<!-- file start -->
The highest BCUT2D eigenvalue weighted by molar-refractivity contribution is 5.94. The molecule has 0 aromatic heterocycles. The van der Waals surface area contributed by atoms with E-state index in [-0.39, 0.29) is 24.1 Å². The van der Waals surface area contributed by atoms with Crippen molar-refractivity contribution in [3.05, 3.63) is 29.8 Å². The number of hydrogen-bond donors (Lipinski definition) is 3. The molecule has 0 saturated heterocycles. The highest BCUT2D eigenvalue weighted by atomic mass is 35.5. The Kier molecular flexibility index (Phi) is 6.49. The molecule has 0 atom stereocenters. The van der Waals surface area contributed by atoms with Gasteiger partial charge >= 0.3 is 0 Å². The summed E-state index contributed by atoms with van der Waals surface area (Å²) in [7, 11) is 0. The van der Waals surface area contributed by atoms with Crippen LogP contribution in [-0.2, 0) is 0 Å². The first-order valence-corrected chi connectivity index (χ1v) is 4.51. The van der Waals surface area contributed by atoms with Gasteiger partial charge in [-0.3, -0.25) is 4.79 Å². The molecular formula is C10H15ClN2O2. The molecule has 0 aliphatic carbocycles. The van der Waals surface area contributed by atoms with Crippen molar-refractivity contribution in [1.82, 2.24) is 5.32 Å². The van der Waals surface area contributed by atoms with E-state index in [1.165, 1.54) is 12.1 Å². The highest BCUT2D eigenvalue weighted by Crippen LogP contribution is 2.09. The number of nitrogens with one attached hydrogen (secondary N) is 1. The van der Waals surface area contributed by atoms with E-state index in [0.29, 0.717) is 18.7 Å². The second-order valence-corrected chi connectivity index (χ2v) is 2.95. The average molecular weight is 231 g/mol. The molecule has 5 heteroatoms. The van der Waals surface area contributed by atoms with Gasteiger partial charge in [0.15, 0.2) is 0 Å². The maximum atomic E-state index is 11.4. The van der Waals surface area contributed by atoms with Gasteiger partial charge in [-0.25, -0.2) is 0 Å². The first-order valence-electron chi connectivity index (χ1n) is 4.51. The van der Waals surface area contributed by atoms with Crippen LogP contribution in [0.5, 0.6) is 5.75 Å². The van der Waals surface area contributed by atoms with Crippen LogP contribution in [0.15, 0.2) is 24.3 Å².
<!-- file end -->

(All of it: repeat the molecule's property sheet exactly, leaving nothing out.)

The highest BCUT2D eigenvalue weighted by molar-refractivity contribution is 5.94. The molecule has 0 aromatic heterocycles. The van der Waals surface area contributed by atoms with E-state index in [-0.39, 0.29) is 24.1 Å². The van der Waals surface area contributed by atoms with Crippen molar-refractivity contribution in [3.05, 3.63) is 29.8 Å². The number of hydrogen-bond donors (Lipinski definition) is 3. The molecule has 0 saturated heterocycles. The highest BCUT2D eigenvalue weighted by atomic mass is 35.5. The Kier molecular flexibility index (Phi) is 6.49. The molecule has 0 atom stereocenters. The van der Waals surface area contributed by atoms with Gasteiger partial charge >= 0.3 is 0 Å². The summed E-state index contributed by atoms with van der Waals surface area (Å²) in [7, 11) is 0. The van der Waals surface area contributed by atoms with Crippen LogP contribution in [-0.2, 0) is 0 Å². The first-order valence-corrected chi connectivity index (χ1v) is 4.51. The van der Waals surface area contributed by atoms with Gasteiger partial charge in [-0.3, -0.25) is 4.79 Å². The molecular formula is C10H15ClN2O2. The molecule has 0 aliphatic carbocycles. The van der Waals surface area contributed by atoms with Crippen molar-refractivity contribution in [1.82, 2.24) is 5.32 Å². The van der Waals surface area contributed by atoms with E-state index in [1.165, 1.54) is 12.1 Å². The highest BCUT2D eigenvalue weighted by Crippen LogP contribution is 2.09. The number of nitrogens with one attached hydrogen (secondary N) is 1. The van der Waals surface area contributed by atoms with E-state index in [0.29, 0.717) is 18.7 Å². The second-order valence-corrected chi connectivity index (χ2v) is 2.95. The average molecular weight is 231 g/mol. The molecule has 5 heteroatoms. The van der Waals surface area contributed by atoms with Gasteiger partial charge in [0.15, 0.2) is 0 Å². The maximum atomic E-state index is 11.4. The van der Waals surface area contributed by atoms with Gasteiger partial charge in [-0.25, -0.2) is 0 Å². The first-order valence-electron chi connectivity index (χ1n) is 4.51. The van der Waals surface area contributed by atoms with Crippen LogP contribution in [0.5, 0.6) is 5.75 Å². The van der Waals surface area contributed by atoms with Crippen LogP contribution in [0.15, 0.2) is 24.3 Å².